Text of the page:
Clyde Wilson, Xuan Liu, Scott M. Lesch, and Donald L. Suarez
Over the last several years, there has been increasing interest in amending the soil using cover crops, especially in desert agriculture. One cover crop of interest in the desert Coachella Valley of California is cowpea [Vigna unguiculata (L.) Walp.]. Cowpea is particularly useful in that as an excellent cover crop, fixing abundant amounts of nitrogen which can reduce fertilizer costs. However, soil salinity problems are of increasing concern in the Coachella Valley of California where the Colorado River water is a major source of irrigation water. Unfortunately, little information is available on the response of cowpea growth to salt stress. Thus, we investigated the growth response of 12 major cowpea cultivars (`CB5', `CB27', `CB46', `IT89KD-288', `IT93K-503-1', `Iron Clay', `Speckled Purple Hall', `UCR 134', `UCR 671', `UCR 730', `8517', and `7964') to increasing salinity levels. The experiment was set up as a standard Split Plot design. Seven salinity levels ranging from 2.6 to 20.1 dS·m–1 were constructed, based on Colorado River water salt composition, to have NaCl, CaCl2 and MgSO4 as the salinization salts. The osmotic potential ranged from –0.075 to –0.82 MPa. Salt stress began 7 days after planting by adding the salts into irrigating nutrient solution and ended after 5 consecutive days. The plants were harvested during flowering period for biomass measurement (53 days after planting). Data analysis using SAS analysis of variance indicated that the salinity in the range between 2.6 and 20.1 dS·m–1 significantly reduced leaf area, leaf dry weight, stem dry weight and root dry weight (P ≤ 0.05). We applied the data to a salt-tolerance model, log(Y) = a1 + a2X + a3X2, where Y represents biomass, a1, a2 and a3 are empirical constants, and X represents salinity, and found that the model accounted for 99%, 97%, 96%, 99%, and 96% of salt effect for cowpea shoot, leaf area, leaf dry weight, stem dry weight and root dry weight, respectively. We also found significant differences (P ≤ 0.05) of each biomass parameter among the 12 cultivars and obtained different sets of the empirical constants to quantitatively describe the response of each biomass parameter to salinity for individual cowpea cultivars. Since a significant salt × cultivar interaction effect (P ≤ 0.05) was found on leaf area and leaf dry weight, we concluded that salt tolerance differences exist among the tested cultivars.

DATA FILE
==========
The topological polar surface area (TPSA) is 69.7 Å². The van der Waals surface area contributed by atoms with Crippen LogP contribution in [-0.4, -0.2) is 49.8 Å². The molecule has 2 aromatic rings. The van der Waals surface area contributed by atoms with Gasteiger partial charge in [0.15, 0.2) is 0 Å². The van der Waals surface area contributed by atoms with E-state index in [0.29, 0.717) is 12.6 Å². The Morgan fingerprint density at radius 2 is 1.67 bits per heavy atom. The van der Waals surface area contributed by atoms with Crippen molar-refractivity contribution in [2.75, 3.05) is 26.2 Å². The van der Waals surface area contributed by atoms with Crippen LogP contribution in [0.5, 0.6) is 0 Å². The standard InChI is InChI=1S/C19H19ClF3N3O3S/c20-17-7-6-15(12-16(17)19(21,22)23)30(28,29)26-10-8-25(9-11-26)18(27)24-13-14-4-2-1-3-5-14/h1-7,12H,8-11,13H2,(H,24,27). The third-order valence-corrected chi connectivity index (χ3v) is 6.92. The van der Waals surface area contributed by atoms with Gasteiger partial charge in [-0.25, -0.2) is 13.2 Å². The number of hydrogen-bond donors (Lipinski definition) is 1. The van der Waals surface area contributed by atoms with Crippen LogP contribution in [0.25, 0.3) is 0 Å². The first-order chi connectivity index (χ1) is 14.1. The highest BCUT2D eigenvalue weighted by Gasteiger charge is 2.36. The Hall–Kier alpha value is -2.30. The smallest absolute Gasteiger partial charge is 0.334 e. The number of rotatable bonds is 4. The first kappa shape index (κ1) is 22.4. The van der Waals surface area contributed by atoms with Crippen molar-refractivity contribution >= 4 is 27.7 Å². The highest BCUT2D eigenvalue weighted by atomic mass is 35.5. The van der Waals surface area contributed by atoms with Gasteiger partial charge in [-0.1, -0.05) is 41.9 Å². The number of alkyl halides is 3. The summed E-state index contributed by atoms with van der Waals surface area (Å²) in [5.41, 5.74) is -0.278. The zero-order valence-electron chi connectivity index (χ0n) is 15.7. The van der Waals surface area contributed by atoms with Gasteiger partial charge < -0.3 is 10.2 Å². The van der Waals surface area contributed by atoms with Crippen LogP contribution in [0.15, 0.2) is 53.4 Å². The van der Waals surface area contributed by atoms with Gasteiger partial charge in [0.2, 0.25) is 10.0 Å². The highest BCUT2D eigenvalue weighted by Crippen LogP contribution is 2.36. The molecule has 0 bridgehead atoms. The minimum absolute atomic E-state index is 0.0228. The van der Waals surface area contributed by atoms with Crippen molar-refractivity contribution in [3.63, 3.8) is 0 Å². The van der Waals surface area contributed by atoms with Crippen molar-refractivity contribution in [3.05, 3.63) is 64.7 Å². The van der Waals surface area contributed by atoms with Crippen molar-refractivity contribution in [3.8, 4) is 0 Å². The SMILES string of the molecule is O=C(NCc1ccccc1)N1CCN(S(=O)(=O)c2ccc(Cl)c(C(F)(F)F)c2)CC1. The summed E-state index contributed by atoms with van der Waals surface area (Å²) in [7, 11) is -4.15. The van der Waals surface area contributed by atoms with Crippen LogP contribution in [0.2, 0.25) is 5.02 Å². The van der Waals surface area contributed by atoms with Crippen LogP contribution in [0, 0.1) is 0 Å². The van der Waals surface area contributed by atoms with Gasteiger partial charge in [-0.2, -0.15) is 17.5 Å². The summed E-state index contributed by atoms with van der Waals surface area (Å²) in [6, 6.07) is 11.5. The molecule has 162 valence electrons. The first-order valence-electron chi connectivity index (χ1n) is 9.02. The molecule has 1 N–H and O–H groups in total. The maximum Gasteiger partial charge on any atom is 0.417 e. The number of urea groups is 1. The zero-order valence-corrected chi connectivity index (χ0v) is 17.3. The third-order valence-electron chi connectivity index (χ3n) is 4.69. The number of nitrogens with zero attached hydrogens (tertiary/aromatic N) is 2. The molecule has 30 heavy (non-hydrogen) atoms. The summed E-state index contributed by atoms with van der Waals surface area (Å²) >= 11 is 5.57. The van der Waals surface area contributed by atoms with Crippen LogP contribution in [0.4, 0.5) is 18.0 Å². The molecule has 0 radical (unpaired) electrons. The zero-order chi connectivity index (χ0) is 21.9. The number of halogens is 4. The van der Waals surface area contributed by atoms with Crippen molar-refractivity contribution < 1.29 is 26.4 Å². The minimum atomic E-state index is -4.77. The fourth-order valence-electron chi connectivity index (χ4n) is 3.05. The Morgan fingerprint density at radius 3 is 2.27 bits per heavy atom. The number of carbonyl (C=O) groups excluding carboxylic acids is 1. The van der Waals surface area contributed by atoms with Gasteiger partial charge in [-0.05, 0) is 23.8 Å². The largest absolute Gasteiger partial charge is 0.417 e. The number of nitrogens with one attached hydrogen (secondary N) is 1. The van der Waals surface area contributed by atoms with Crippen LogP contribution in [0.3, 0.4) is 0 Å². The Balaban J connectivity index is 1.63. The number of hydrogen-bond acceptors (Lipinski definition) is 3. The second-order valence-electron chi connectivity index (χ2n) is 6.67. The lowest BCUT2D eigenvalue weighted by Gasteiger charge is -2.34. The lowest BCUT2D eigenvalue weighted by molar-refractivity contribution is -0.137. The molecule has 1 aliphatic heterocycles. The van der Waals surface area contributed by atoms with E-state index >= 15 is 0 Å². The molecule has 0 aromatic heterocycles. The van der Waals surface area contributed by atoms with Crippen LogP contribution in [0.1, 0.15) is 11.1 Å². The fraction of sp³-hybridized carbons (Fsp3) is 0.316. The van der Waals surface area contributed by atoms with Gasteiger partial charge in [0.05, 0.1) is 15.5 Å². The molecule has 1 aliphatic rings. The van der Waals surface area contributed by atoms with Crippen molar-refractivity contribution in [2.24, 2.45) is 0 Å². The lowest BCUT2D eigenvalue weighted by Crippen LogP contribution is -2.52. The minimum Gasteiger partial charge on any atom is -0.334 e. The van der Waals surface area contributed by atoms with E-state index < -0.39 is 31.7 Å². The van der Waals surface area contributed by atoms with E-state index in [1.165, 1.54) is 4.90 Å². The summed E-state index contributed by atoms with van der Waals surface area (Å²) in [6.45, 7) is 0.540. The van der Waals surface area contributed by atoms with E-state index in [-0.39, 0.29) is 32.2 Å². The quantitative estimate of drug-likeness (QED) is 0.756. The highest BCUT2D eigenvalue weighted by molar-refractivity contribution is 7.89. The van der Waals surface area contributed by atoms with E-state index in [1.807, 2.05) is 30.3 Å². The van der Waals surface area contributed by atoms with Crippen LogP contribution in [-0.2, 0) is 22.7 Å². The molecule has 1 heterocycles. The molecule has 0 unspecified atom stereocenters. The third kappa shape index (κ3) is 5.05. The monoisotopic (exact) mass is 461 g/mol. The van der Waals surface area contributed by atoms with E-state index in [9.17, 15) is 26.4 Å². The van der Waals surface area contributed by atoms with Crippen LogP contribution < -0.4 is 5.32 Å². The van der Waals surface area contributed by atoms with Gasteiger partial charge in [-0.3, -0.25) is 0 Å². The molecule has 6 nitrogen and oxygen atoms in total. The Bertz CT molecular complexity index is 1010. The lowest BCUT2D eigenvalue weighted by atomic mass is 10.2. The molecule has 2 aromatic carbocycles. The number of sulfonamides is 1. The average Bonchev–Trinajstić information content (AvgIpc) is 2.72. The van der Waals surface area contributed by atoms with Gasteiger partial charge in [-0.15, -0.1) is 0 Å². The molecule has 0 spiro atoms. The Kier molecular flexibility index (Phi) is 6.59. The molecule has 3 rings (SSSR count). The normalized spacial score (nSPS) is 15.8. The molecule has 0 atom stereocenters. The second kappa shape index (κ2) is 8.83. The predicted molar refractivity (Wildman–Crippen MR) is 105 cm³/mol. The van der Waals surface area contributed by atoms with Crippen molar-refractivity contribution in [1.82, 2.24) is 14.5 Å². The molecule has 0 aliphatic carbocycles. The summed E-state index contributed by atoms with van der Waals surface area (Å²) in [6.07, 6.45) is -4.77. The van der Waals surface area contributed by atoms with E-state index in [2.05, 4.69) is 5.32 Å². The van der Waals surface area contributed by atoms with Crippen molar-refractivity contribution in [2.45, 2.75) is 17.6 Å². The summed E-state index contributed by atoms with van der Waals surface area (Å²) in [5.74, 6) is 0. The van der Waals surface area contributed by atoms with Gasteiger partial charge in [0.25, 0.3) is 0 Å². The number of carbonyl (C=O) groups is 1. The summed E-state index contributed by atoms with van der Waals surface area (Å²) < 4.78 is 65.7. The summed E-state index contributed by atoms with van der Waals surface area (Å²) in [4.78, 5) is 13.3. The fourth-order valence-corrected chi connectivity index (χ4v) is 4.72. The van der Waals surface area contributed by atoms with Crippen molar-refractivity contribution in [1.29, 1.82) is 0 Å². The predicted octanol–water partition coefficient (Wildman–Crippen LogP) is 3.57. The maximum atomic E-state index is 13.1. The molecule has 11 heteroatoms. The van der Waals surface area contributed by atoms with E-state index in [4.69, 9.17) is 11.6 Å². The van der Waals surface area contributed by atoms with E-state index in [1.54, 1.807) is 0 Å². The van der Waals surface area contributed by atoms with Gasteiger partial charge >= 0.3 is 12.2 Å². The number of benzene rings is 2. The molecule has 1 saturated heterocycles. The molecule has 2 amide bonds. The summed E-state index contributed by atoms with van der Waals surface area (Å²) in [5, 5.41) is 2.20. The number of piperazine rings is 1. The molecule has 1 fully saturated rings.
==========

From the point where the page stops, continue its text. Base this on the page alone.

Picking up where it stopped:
R. L. Fery and P. D. Dukes
The Agricultural Research Service of the United States Department of Agriculture announced the release of `Bettergro Blackeye' southernpea on 24 July 1991. The new cultivar is well adapted for production throughout the southern United States where it can be expected to produce excellent yields of high quality, blackeye-type peas. `Bettergro Blackeye' outyielded the `Pinkeye Purple Hull-BVR' check in the 1986, 1987, 1988, and 1989 Regional Southernpea Cooperative Trials by 34.8, 14.3, 12.6, and 20.9%, respectively. Canned samples of fresh `Bettergro Blackeye' peas scored well in three years of quality evaluation tests. The new cultivar is resistant to the cowpea curculio, the major insect pest of the southernpea in southeastern production areas, and root knot, a severe root disease incited by several species of the root-knot nematode. `Bettergro Blackeye' plants have a greater tendency to produce a second crop than plants of most southernpea cultivars.
Waltram Second Ravelombola, Ainong Shi, Yuejin Weng, John Clark, Dennis Motes, Pengyin Chen, and Vibha Srivastava
southernpea, blackeye pea, crowder pea, lubia, niebe, coupe, or frijole is usually grown by small-scale farmers (less than 50 ha) mainly in Southern States, and there is a significant blackeye bean industry in California. It is a profitable crop for growers
crop. Several types of southernpeas, e.g., pinkeye peas, blackeye peas, crowder peas, cream peas and snap peas, have a long history of use in the southern United States. An extensive industry exists to supply the canned and frozen peas that are marketed